by Cirque du Soleil
KÀ, the unprecedented, gravity-defying production by Cirque du Soleil takes adventure to an all-new level. Be awed by a dynamic theatrical landscape, as an entire empire appears on the KÀ colossal stage and a captivating display of aerial acrobatics envelops the audience.
Behind the Scenes
KÀ | Behind the Scenes
Behind The Scenes With Cirque du Soleils Superhuman Performers (1)
The Theatre of KÀ by Cirque du Soleil KÀ Behind the Blockbuster (2)
Wardrobe Tour at KÀ by Cirque du Soleil KÀ Behind the Blockbuster (2)
Archers & Spearmen
A malevolent underground society built on war and domination by violence. They mine a rare element that can be processed into powerful explosives for weapons.
Wash-Up on Shore
Created and directed by Robert Lepage, KÀ began show previews on November 26, 2004 and the show premiered on February 3, 2005. KÀ was the first Cirque du Soleil show to encompass a cohesive storyline. The show's title, KÀ, is inspired by the ancient Egyptian belief in the "KÀ" an invisible spiritual duplicate of the body that accompanies every human being throughout this life into the next
KÀ is the first Cirque du Soleil production that deviates from the company's usual format - the production presents a more straightforward story, unlike the more abstract visuals presented by other Cirque productions. The show and the theatre cost $165 million to develop.
Set and Technical Info
Creator and Director
Director of Creation
Theatre & Set Designer
KÀ lacks a conventional stage with a permanent floor; instead, two giant moving platforms and five smaller lifts and platforms appear to float through a bottomless space. A narrow boardwalk separates the audience from a deep abyss where the stage floor would normally be. From the stage level of the boardwalk up to the high grid is 98 feet (30m), and the pit drops 51 feet (16m) below, amounting to a total of some 15 stories from the highest ceiling grid to the lowest floor level. The opening width and depth of the performance area are each 120 feet (37m) This enormous performance space is reconfigured with each scene change by the complex movements of the show's lifts and platforms.
Acrobatic Equipment and
Aerial Acrobatics Designer and Head Coach, Creation
The largest moveable platform employed in the show, the Sand Cliff Deck, measures 25x50x6 feet (7.6x15.2x1.8 m) and weights 50 tons. A vertical gantry crane supports and controls the Sand Cliff Deck, lifting the platform up and down 72 feet (22m), rotating it 360 degrees and tilting it from flat to 100 degrees. This is attached to four 75-foot-long (23m) hydraulic cylinders that run along two support columns. The Sand Cliff Deck is equipped with show and work lights, circular elevators to bring performers in and out, 80 'rod actuators' that sprout from the floor surface to enable performers to climb it when it is tilted vertically, and the video projection tiles that allow computer generated images to appear on the floor of the deck. In one scene, the entire deck is covered with 350 cubic feet of imported granular cork from Portugal which creates the realistic appearance of a beach.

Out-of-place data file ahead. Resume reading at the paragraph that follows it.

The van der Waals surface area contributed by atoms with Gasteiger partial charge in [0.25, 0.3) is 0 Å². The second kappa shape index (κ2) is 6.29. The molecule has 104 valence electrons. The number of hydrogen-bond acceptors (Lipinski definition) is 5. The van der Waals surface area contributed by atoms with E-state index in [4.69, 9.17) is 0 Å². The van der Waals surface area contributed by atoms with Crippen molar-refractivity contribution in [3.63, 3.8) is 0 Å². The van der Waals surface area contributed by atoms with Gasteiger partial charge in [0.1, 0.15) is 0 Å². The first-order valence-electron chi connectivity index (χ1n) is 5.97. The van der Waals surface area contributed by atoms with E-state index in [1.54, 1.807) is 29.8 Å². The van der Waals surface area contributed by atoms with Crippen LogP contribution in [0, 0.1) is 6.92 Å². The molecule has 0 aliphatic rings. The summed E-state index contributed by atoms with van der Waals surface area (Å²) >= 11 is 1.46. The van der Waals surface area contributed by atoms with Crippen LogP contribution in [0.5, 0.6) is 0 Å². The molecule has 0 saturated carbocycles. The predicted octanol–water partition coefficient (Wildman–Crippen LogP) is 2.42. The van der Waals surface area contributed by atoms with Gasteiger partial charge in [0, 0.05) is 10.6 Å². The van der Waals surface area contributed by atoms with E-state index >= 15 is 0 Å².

The second largest platform, the Tatami Deck, is a cantilevered 30-by-30-foot platform located upstage of the Sand Cliff Deck. It weighs 75,000 pounds (34,00kg), and slides in and out like a drawer to provide a horizontal stage and carry massive set pieces such as the Wheel of Death.
These two decks can appear alone or together or simply disappear from view; they can move in front of, behind, above, or below each other.
The theatre and stage were designed by British Architect Mark Fisher; the structural design and engineering of th stage platforms was by the New York City engineering firm McLaren Engineering gGroup, owned and operated by Mal McLaren. The torsion tube, wrist, and arm assembly for the Sand Cliff deck were built by Timberland Equipment, and company that normally builds mining equipment.
in 2008, the unique floating stages earned KÀ the prestigious Thea Award for Outstanding Technical Achievement from the Themed Entertainment Association.
Sound & Video
The KÀ theatre, which has a capacity of 1950 people, is equipped with total of 4774 loudspeaker drivers in 2139 cabinets: a pair of speakers at ear level in every seat and hundreds more strategically placed around the auditorium. The digitally mixed audio system routes an intricate mix of sound effects and music to these speakers to create a very dynamic surround-sound audio experience. Sound effects can be targeted, manipulated and customized to any of the 16 seating zones.
The multimedia projection in the show utilizes both infrared video motion detecting as well as a system of touch-sensitive panels beneath the surface of the main Sand Cliff deck. This allows the system to track the location of individual performers and change the video content accordingly. A similar example of the infrared portion of this technology can be seen in some movie theatre lobbies where people can step on and burst video projected bubbles.